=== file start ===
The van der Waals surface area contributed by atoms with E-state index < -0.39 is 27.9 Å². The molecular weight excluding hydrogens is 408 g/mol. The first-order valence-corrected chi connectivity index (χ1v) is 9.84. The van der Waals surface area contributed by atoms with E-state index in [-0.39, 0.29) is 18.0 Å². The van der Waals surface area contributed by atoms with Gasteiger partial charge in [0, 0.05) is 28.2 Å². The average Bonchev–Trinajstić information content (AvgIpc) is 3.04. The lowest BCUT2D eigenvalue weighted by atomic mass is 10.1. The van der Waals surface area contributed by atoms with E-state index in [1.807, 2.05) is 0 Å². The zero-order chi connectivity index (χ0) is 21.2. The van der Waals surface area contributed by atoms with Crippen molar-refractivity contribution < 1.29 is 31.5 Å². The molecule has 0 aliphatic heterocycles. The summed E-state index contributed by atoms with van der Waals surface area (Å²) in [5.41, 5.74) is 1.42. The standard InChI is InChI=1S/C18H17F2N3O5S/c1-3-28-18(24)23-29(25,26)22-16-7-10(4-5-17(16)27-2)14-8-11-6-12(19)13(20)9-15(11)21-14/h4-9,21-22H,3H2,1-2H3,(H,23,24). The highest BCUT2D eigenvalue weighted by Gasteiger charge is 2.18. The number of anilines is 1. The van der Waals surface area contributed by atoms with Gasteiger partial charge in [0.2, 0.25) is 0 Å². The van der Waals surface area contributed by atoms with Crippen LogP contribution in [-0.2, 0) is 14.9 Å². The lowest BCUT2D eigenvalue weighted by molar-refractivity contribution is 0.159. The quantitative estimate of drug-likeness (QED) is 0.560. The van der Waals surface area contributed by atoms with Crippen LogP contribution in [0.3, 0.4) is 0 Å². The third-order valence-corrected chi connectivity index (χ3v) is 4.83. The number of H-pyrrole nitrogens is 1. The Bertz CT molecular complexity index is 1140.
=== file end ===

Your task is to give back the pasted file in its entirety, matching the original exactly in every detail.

The van der Waals surface area contributed by atoms with E-state index < -0.39 is 27.9 Å². The molecular weight excluding hydrogens is 408 g/mol. The first-order valence-corrected chi connectivity index (χ1v) is 9.84. The van der Waals surface area contributed by atoms with E-state index in [-0.39, 0.29) is 18.0 Å². The van der Waals surface area contributed by atoms with Gasteiger partial charge in [0, 0.05) is 28.2 Å². The average Bonchev–Trinajstić information content (AvgIpc) is 3.04. The lowest BCUT2D eigenvalue weighted by atomic mass is 10.1. The van der Waals surface area contributed by atoms with E-state index in [1.807, 2.05) is 0 Å². The zero-order chi connectivity index (χ0) is 21.2. The van der Waals surface area contributed by atoms with Crippen molar-refractivity contribution < 1.29 is 31.5 Å². The molecule has 0 aliphatic heterocycles. The summed E-state index contributed by atoms with van der Waals surface area (Å²) in [5.41, 5.74) is 1.42. The standard InChI is InChI=1S/C18H17F2N3O5S/c1-3-28-18(24)23-29(25,26)22-16-7-10(4-5-17(16)27-2)14-8-11-6-12(19)13(20)9-15(11)21-14/h4-9,21-22H,3H2,1-2H3,(H,23,24). The highest BCUT2D eigenvalue weighted by Gasteiger charge is 2.18. The number of anilines is 1. The van der Waals surface area contributed by atoms with Gasteiger partial charge in [0.2, 0.25) is 0 Å². The van der Waals surface area contributed by atoms with Crippen LogP contribution in [-0.2, 0) is 14.9 Å². The lowest BCUT2D eigenvalue weighted by molar-refractivity contribution is 0.159. The quantitative estimate of drug-likeness (QED) is 0.560. The van der Waals surface area contributed by atoms with Crippen LogP contribution in [0.3, 0.4) is 0 Å². The third-order valence-corrected chi connectivity index (χ3v) is 4.83. The number of H-pyrrole nitrogens is 1. The Bertz CT molecular complexity index is 1140.